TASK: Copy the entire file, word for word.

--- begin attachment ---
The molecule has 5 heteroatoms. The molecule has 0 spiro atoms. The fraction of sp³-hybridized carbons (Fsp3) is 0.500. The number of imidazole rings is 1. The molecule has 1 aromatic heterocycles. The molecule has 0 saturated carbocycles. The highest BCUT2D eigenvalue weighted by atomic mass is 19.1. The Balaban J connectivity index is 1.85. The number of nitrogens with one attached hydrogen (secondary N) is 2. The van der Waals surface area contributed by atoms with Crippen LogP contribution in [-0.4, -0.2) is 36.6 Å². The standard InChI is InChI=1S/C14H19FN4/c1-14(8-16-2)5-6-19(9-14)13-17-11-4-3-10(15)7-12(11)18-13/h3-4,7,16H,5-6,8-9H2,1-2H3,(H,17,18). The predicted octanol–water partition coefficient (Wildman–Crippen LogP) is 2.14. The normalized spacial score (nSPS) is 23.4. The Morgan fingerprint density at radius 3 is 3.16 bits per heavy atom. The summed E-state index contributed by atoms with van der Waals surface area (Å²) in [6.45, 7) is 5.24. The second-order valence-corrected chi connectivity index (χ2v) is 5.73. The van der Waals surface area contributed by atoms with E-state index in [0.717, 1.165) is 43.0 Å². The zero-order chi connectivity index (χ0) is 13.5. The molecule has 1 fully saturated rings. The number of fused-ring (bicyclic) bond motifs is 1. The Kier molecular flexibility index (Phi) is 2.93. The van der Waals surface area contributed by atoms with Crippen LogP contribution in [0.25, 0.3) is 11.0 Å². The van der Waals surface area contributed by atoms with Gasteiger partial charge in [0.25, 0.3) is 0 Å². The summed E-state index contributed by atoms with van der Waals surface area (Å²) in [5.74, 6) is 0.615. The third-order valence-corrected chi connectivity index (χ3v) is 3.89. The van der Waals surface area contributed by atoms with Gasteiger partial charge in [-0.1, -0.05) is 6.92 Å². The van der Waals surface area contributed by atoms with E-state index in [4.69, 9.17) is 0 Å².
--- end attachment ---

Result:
The molecule has 5 heteroatoms. The molecule has 0 spiro atoms. The fraction of sp³-hybridized carbons (Fsp3) is 0.500. The number of imidazole rings is 1. The molecule has 1 aromatic heterocycles. The molecule has 0 saturated carbocycles. The highest BCUT2D eigenvalue weighted by atomic mass is 19.1. The Balaban J connectivity index is 1.85. The number of nitrogens with one attached hydrogen (secondary N) is 2. The van der Waals surface area contributed by atoms with Crippen LogP contribution in [-0.4, -0.2) is 36.6 Å². The standard InChI is InChI=1S/C14H19FN4/c1-14(8-16-2)5-6-19(9-14)13-17-11-4-3-10(15)7-12(11)18-13/h3-4,7,16H,5-6,8-9H2,1-2H3,(H,17,18). The predicted octanol–water partition coefficient (Wildman–Crippen LogP) is 2.14. The normalized spacial score (nSPS) is 23.4. The Morgan fingerprint density at radius 3 is 3.16 bits per heavy atom. The summed E-state index contributed by atoms with van der Waals surface area (Å²) in [6.45, 7) is 5.24. The second-order valence-corrected chi connectivity index (χ2v) is 5.73. The van der Waals surface area contributed by atoms with E-state index in [0.717, 1.165) is 43.0 Å². The zero-order chi connectivity index (χ0) is 13.5. The molecule has 1 fully saturated rings. The number of fused-ring (bicyclic) bond motifs is 1. The Kier molecular flexibility index (Phi) is 2.93. The van der Waals surface area contributed by atoms with Crippen LogP contribution in [0.25, 0.3) is 11.0 Å². The van der Waals surface area contributed by atoms with Gasteiger partial charge in [0.25, 0.3) is 0 Å². The summed E-state index contributed by atoms with van der Waals surface area (Å²) in [5.74, 6) is 0.615. The third-order valence-corrected chi connectivity index (χ3v) is 3.89. The van der Waals surface area contributed by atoms with Gasteiger partial charge in [-0.1, -0.05) is 6.92 Å². The van der Waals surface area contributed by atoms with E-state index in [4.69, 9.17) is 0 Å².